IF there’s one thing you can rely on from a Christmas movie, it’s a happy ending, and if ever a year cried out for a happy ending, it’s 2020.
So let’s make this Christmas nicer. Once we’ve got the shopping done, the turkey sorted and the fairylights arranged so they’re just short of full-on Blackpool illuminations, what we need is some well-deserved sofa time and a viewing list of reliably feelgood, laugh out loud, blub into your hankie films.
With super reliable Sky Broadband Superfast, why not break out the mince pies and stream your pick of our fabulously festive favourites? Happy viewing, and happy Christmas!
Of course It’s a Wonderful Life (1946) is a must-see, but top of the list for reliable trad Christmas vibes has to be the OG, Mr Charles Dickens. Any adaptation of Dickens’ 1843 classic, A Christmas Carol, can summon a Yuletide mood. Of course, it’s really a ghost story, and for our money the 1951 black-and-white version with Alastair Sim as Ebenezer Scrooge tells it best. Still, there are a couple of mighty fine modern updates worth checking out: Bill Murray as a bah-humbug TV executive in Scrooged (1988), and Michael Caine singing with puppets in The Muppet Christmas Carol (1992). Some people claim the Muppet version is the best yet, and anything with singing pigs gets our vote.
Modern Christmas comedies
Your time is precious, so you want reliable movie choices that’ll hit the spot – raise a giggle and perhaps offer the cinematic equivalent of a great big hug. Look no further than Home Alone (1990). When Kevin is left stranded by his stressed-out parents, who forget to take him with them on the family Christmas trip, the little boy (Macaulay Culkin) has to use all his resourcefulness to deal with a couple of burglars. Happily, outfoxing the incompetent thieves (played to panto perfection by Joe Pesci and Daniel Stern) turns out to be child’s play. So sit back and enjoy the mayhem Macaulay unleashes on the half-witted home invaders.
And if it’s laughs, romance and tears you’re after, you know it’s got to be Love Actually (2003), courtesy of Richard RomCom Curtis. Also unexpectedly effective in the mushy feelings stakes is the fantastically inventive stop-motion fable The Nightmare Before Christmas (1993), with brilliant songs from Danny Elfman performed by a cast of sock-monsters and singing skeletons.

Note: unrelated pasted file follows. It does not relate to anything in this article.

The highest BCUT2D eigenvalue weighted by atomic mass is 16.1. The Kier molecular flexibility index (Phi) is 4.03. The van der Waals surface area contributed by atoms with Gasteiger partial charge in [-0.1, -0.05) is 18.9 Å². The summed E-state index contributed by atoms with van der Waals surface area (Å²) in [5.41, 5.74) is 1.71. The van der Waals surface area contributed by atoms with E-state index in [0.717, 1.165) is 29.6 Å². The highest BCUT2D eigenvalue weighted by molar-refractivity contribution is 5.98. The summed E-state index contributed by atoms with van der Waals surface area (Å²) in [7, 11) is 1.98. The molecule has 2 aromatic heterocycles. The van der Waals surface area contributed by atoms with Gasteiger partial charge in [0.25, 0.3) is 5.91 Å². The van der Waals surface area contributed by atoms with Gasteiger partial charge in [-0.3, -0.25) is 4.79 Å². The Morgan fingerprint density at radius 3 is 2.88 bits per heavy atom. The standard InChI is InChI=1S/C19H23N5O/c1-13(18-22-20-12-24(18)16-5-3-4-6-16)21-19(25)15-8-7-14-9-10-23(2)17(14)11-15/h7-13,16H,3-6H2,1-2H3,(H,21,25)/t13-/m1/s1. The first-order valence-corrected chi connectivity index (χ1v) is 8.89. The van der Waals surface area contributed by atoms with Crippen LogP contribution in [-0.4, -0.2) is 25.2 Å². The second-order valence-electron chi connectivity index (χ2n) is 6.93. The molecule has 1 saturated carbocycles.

We’re feeling warm and fuzzy just thinking about it.
Santa is real
As if you ever doubted it! Let’s face it, we’re all relying on the guy in red to raise our spirits, so it’s only fair to let him steal a little of the Christmas movie limelight. In The Santa Clause (1994), Tim Allen discovers that he is contractually obliged to take over from the late Mr Claus, and spends a year feeling helpless as a white beard sprouts from his face and his body fattens itself up ready for Christmas. And who hasn’t been there?
Meanwhile, in the utterly charming Elf (2003), Will Ferrell tries to come to terms with life as a human after being accidentally abducted and adopted by Santa as a baby. If you like to end a Christmas film with a song in your heart and a tear in your eye, try Aardman’s Arthur Christmas (2011) – deliciously packed with just as much goodwill to all men as Miracle on 34th Street (1947), but with more laughs in between.
And when the kids are in bed…
Are there times over the holiday when you rely on grabbing a bit of grown-up downtime? If you have a four-year-old who’s likely to wake you at 5am with their freshly unwrapped toy drum on Christmas Day, we suspect that’s a “yes” from you.
In that small window between the kids going to sleep and you dozing off in your armchair, check out these romps – all reliably naughty and nice. Putting the X into Xmas is Bad Santa (2003), with Billy Bob Thornton as a hard-drinking, womanizing criminal who, once a year, gets a job as a department store St Nick and, with the help of his “elf” sidekick (Tony Cox), spends Christmas Eve raiding the mall. Shocking behaviour! Then there’s Gremlins (1984), with its gory kitchen battle, revenge on a Scrooge-like old lady, a town overrun by furry felons and a lesson to us all that a mogwai probably isn’t the best Christmas present. And finally Die Hard (1988) – an action movie to blast the tinsel off your tree. An NYPD cop (Bruce Willis) gets caught up in an explosive face off with arch baddie Hans Gruber (Alan Rickman, in his big-screen début) after Willis’s attempts to patch up his marriage get tangled in the wildest office-party-gone-wrong imaginable. Yippee ki-yay, Santa-mucker.
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